Unlike popular belief, innovation is far from a miracle, a moment of brilliance, or a unique event in the life of the innovator. It’s the result of a long, immersive process and a deep interest in the matter. But more importantly, it’s a consequence of belonging in the environment that enables innovation. Eagerness and intellectual curiosity are needed, but not as critical as sufficient material conditions. The absence of a safety net discourages the natural human urge to play, experiment and take risks.
Zakariya al-Qazwini, “Marvels of Things Created and Miraculous Aspects of Things Existing”, 13th-century, Public domain
A safety net is about having somewhere to fall back to if you fail. People are more likely to experiment and to take risks if they have savings or family support. They are more enthusiastic about opportunities when they own a place to live and not stress about the monthly payment to a bank or their landlord. Having a diploma from a reputable university gives them more courage, given that they can still land a decent job in case the experiment doesn’t go as planned. And so on, and so forth…
All these are material conditions. They are strongly associated with the family you were born into and the location of your birth. A lot of people in this world aren’t fortunate to come from a well-off family, but they could still be born in a country with favorable social policies that allowed them to study for free and mitigate some of the social inequality acquired by birth.
The modern PR industry paints a romantic story around successful entrepreneurs, portraying them as people of unmatched individual brilliance. Part of it is right. Some of them are great leaders and visionaries indeed. But stories will never mention their starting point in a calculated effort to make their success look entirely self-made. While in reality, it’s always a result of preexisting conditions, family, place of birth, exposure and connections, and often pure luck. They’ll call it a pedigree or an entrepreneurial gene as if it’s a thing they carry in their blood and not something the favorable life circumstances made possible. They’re usually entirely unaware their courage comes as a result of the material support that empowers them to take more chances, fail more, and eventually succeed. As if you had two people, side by side, shooting free-throws, playing first-to-three. And one of them has two attempts, and the other can take unlimited shots, and has two other guys to encourage him and return the balls. But look, I get it, self-made sounds more compelling.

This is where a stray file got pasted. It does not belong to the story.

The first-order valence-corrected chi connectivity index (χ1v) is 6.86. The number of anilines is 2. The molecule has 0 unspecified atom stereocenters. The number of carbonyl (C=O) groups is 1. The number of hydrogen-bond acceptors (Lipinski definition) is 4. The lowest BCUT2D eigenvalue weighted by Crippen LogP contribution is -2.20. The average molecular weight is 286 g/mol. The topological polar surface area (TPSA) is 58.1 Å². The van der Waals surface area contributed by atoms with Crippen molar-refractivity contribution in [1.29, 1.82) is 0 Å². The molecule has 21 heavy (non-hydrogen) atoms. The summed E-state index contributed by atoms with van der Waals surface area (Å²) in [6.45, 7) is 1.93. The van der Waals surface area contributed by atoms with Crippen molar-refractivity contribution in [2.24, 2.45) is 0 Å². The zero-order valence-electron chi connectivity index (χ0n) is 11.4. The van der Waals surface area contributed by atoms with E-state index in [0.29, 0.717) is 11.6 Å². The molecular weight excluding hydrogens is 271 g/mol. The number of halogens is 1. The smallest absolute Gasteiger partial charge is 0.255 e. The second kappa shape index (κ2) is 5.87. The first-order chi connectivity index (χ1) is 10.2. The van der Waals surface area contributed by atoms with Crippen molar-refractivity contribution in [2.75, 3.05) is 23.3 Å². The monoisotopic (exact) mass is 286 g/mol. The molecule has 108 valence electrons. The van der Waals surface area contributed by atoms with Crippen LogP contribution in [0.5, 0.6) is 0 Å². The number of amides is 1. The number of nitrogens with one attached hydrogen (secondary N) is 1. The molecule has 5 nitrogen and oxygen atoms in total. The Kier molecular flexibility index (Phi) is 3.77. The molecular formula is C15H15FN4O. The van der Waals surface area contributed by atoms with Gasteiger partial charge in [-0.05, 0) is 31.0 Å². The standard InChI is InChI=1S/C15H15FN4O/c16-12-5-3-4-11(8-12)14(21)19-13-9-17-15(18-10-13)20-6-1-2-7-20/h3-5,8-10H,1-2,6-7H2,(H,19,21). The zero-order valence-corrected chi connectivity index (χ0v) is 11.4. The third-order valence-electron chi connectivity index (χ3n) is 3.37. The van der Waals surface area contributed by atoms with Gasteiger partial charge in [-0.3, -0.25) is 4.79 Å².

…man’s ideas, views and conceptions, in one word, man’s consciousness, changes with every change in the conditions of his material existence, in his social relations and in his social life.
— From The Communist Manifesto by Karl Marx, Friedrich Engels
Unlike dominant narrative (that only serves to perpetuate the status quo), a more equal society brings more innovation, not less. When people worry less about their job, healthcare, rent, and repaying student debt, they can let their creativity flourish and engage in activities that improve society for the benefit of everybody.